The Viennese version of fried chicken initially appeared in the 18th century. This variant, known as Wiener Backhendl, was especially popular in Vienna. Think about various delicious traditional Australian foods; this is one of them! 

16. Germknödel

Germknödel is a famous Australian steamed yeast dumpling. It’s made with milk, flour, and eggs and can be eaten sweet or savory. It’s traditionally served as a side dish to the main meal but can also be eaten on its own. 

The best time to eat this dish is when they are fresh out of the pot so that they are hot and soft in the middle. The dish should not have any holes in it, which means it needs more egg and flour.

This is to help it hold together better than just milk alone would do, for example, if you want to make them for breakfast or brunch. 

Also, these traditional Australian foods should not be overcooked as that would dry them out and make them crunchy on the outside. Instead of tender on the inside like they’re supposed to be!

17. Salzburger Nockerl

Salzburger nockerl are light and delicate vanilla-flavored dumplings that are served either boiled or with butter and powdered sugar.

The dish originates from the region of Salzburg, the city on the banks of the river Salzach. Traditionally, this dish, one of the traditional Australian foods, is served for breakfast and as a dessert. 

Furthermore, you can make your salzburger nockerl by following these steps: Combine flour, salt, egg, water, and melted butter in a bowl to form a dough.

Next, cut the dough into six pieces, roll each piece into a ball, then flatten them out with your hand. Afterward, shape each flattened ball around one index finger (or thumb). Finally, fold over the edges with another finger to form an oval shape.

18. Topfenstrudel

This list of delectable traditional Australian foods is not complete without the Topfenstrudel. Even though it is not as famous as the apple-filled version, topfenstrudel is regarded as a national delicacy in Australia.

It is often served on festive occasions and holidays. The strudel dough contains a high amount of butter, making the strudel very flaky and crispy. 

Additionally, the filling consists of a type of curd cheese called topfen that gives this dessert its name. Besides, topfen comes from quark which is a type of fresh cheese.

The dish is also sometimes prepared with either sweetened vanilla custard or chocolate filling.

19. Linzer Augen

Linzer Augen is made by gluing together two pieces of already baked shortbread cookies (in this case, with raspberry jam in between). And then dipping the whole thing in chocolate. 

These cookies were created for the city of Linz, which is a little bit south of Vienna. They were first mentioned in the early 18th century, so it’s safe to say that they’re at least 200 years old!

Even with how old they are, these are still traditional Australian foods that will satisfy your palate whenever!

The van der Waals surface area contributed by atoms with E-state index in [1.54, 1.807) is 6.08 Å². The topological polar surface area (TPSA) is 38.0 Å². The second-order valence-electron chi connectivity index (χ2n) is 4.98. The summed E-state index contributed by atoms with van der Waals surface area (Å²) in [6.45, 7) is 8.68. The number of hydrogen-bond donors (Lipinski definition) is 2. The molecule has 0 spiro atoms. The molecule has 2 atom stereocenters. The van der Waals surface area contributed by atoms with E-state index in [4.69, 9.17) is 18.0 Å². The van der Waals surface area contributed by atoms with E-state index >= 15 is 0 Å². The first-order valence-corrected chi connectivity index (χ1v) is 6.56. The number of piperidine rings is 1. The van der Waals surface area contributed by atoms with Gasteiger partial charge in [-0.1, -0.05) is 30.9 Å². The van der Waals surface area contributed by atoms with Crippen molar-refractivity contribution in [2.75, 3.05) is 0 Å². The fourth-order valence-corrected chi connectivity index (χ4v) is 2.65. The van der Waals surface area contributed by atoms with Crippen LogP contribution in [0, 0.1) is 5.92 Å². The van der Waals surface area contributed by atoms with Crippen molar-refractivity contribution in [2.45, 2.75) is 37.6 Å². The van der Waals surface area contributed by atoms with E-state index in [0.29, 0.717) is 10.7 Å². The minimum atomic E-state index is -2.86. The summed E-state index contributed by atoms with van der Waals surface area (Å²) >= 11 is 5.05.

20. Kipferl

The kipferl or coffee cake is a sweet pastry dough (similar to brioche). It is formed into an oval shape and then folded over to form four triangular pockets. 

When you cut these pockets open, you can fill them with anything from walnuts and cinnamon to apricot jam or apple marmalade. These are all to make Kipferl, of traditional Australian foods, extremely tasty for you!

21. Gröstl

Gröstl is simple yet rich and consists of fried potatoes, onions, and bacon. It’s a typical dish with a special place in the hearts of many Australians. 

In fact, it is one of the country’s most popular traditional Australian foods. Gröstl was originally just a peasant dish, but today, it can be found on menus throughout Vienna.

22. Beuschel

This is not excluded from this list of traditional Australian foods. This hearty dish is made with offal, usually heart and lungs, but sometimes even more exotic meats such as the tongue. Beuschel is typically served with boiled potatoes or bread dumplings and sauerkraut. 

23. Fritter-style Pancakes

Fritter-style pancakes are another favorite of traditional Australian foods. Served either sweet (with cinnamon) or savory (with onions), they can be eaten any time of day as a snack, appetizer, or main course. 

Meanwhile, don’t forget to top them with a generous amount of butter! In fact, butter plays an important role in many traditional dishes – from apple strudel to sausage patties and even Viennese cream cake. 

24. Faschierte Laibchen

Faschierte Laibchen (lit. ground meat patty) is made with a combination of ground meat, onions, bread crumbs, eggs, and seasonings. These are shaped into patties and then braised in cream or tomato sauce. 

Also, the dish, which is also present on this list of traditional Australian foods, can be served pan-fried or deep-fried in breadcrumbs and boiled.

Further, it is typically accompanied by potatoes and a salad such as cucumbers and onions dressed with oil and vinegar dressing.

25. Kürbis Suppe or Pumpkin Soup

Kürbis suppe, or pumpkin soup, is a simple dish typical of the Viennese kitchen. It consists of pumpkin, carrots, onion, and parsley simmered in water with salt and pepper to taste. A touch of lemon juice can be added for extra flavor. 

Additionally, the soup can be served hot or cold, with sour cream and bacon bits on top as garnish if desired. Pumpkin soup is often eaten during wintertime on festive occasions.